Does Burnham’s speech create a real NHS dividing line?

Having enjoyed his brief summer romance with a patriotic God-save-our-NHS twitter campaign, Andy Burnham got down to business today setting out a more sophisticated vision for health reform that could set the agenda for the election campaign. No longer is he claiming that Conservative “localism” was the threat against which the NHS must be defended. Instead, the speech has been sold (or re-sold) as promoting GP choice. But there was a more subtle message about the pragmatic use of market reform where it can improve quality and efficiency.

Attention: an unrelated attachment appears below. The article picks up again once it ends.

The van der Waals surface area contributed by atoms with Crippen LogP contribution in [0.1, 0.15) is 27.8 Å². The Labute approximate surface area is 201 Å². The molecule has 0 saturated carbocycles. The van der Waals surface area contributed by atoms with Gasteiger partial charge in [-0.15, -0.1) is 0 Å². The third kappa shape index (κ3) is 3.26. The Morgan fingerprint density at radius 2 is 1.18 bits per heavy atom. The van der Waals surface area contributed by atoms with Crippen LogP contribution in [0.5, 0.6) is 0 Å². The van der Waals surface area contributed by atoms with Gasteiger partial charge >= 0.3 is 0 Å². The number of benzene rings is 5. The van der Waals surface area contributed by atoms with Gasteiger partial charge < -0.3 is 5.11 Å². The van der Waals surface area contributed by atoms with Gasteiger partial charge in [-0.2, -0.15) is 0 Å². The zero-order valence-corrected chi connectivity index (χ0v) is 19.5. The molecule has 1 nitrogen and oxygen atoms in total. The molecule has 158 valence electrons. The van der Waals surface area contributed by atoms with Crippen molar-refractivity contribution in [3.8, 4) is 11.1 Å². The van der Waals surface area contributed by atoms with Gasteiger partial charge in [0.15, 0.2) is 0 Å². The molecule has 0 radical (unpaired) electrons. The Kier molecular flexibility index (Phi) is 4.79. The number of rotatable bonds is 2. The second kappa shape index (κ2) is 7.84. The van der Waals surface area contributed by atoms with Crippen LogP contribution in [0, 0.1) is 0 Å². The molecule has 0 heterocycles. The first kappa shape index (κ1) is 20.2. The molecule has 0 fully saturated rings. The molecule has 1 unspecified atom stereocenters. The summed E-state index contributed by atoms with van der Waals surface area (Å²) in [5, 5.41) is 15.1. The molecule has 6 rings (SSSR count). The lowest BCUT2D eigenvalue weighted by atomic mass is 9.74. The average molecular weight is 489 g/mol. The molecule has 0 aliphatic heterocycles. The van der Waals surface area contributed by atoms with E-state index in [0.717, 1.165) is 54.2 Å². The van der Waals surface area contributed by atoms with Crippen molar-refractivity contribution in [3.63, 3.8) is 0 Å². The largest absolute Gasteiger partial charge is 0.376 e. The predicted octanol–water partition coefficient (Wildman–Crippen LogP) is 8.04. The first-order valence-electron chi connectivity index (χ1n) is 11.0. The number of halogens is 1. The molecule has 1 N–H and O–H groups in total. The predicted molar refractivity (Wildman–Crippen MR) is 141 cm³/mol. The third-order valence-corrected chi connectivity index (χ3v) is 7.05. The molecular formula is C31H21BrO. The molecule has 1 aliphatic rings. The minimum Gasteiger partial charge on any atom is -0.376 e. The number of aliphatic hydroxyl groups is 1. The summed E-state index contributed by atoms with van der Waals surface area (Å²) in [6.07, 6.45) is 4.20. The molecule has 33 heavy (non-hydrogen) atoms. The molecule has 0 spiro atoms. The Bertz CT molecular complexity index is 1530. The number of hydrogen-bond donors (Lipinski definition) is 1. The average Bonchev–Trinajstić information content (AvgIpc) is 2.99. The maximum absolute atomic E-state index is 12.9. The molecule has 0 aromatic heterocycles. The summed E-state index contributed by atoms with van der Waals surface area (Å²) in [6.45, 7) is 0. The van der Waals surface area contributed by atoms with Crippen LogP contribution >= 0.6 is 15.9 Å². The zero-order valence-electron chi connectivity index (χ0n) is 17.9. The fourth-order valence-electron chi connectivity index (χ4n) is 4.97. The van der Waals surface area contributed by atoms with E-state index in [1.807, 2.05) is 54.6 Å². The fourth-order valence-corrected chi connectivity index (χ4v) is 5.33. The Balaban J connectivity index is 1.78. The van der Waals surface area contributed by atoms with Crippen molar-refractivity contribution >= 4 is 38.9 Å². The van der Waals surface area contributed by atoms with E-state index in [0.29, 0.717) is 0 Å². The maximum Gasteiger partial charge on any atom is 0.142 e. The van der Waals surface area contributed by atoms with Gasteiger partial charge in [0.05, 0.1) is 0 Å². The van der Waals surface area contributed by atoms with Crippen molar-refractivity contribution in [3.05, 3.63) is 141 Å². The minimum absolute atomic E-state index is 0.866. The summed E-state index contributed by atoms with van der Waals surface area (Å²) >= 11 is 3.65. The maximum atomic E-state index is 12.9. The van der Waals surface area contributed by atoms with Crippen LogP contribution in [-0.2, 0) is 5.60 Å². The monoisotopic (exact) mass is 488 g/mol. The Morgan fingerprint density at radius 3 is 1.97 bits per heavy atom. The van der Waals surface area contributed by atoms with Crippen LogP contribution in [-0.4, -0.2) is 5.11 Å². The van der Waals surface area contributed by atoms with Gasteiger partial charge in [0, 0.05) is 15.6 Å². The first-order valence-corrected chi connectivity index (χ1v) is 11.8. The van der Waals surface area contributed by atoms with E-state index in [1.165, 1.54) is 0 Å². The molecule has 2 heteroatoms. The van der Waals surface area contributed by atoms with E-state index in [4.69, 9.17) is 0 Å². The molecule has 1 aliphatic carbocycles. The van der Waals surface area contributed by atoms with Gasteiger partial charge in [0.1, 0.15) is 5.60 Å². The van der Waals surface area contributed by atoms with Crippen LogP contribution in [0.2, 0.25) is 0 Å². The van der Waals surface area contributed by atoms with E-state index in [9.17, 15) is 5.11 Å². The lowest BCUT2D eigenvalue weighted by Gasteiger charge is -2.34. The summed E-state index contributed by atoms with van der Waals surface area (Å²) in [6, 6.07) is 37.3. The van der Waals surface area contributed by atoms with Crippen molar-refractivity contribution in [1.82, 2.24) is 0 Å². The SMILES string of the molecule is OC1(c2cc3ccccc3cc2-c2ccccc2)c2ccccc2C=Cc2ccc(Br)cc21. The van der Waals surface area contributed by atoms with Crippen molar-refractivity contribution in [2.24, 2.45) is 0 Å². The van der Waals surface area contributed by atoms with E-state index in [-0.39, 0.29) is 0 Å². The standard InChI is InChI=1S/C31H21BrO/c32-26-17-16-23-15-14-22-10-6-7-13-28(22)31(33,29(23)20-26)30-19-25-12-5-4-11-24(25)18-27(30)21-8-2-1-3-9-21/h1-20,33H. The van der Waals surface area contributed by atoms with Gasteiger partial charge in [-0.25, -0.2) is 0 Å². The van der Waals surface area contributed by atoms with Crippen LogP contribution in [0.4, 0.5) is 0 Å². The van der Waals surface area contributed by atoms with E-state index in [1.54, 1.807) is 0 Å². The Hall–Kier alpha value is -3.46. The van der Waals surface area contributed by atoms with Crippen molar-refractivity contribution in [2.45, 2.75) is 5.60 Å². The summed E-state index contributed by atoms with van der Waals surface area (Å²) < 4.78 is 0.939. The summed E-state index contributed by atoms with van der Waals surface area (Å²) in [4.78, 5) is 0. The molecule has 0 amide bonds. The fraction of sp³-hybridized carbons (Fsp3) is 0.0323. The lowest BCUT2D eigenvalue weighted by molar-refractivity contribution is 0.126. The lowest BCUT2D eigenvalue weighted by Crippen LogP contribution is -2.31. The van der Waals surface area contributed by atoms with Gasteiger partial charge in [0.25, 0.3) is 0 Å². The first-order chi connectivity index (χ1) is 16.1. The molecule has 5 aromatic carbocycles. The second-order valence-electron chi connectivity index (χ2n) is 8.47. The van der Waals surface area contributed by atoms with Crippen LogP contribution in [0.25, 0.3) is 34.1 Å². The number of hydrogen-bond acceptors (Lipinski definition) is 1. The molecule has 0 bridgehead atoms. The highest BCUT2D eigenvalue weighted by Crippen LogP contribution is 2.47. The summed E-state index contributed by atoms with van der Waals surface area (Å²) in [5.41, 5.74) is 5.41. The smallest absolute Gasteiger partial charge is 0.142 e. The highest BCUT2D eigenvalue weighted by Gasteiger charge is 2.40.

This is likely to be painted as a ‘retreat from reform’ by the City but actually shows a return to the objective of reform – quality, efficiency and personalisation, using markets as a tool not an end in itself – and away from a game of sending signals to industry and Unions.

This lays down a challenge to Andrew Lansley – who has proposed an open market model enforced by a competition regulator with “clout” – to set out his approach to marketisation in the downturn; and could upset the cosy relationship with the BMA that is still fighting a war with Labour.

Joe Farrington-Douglas is writing in a personal capacity.

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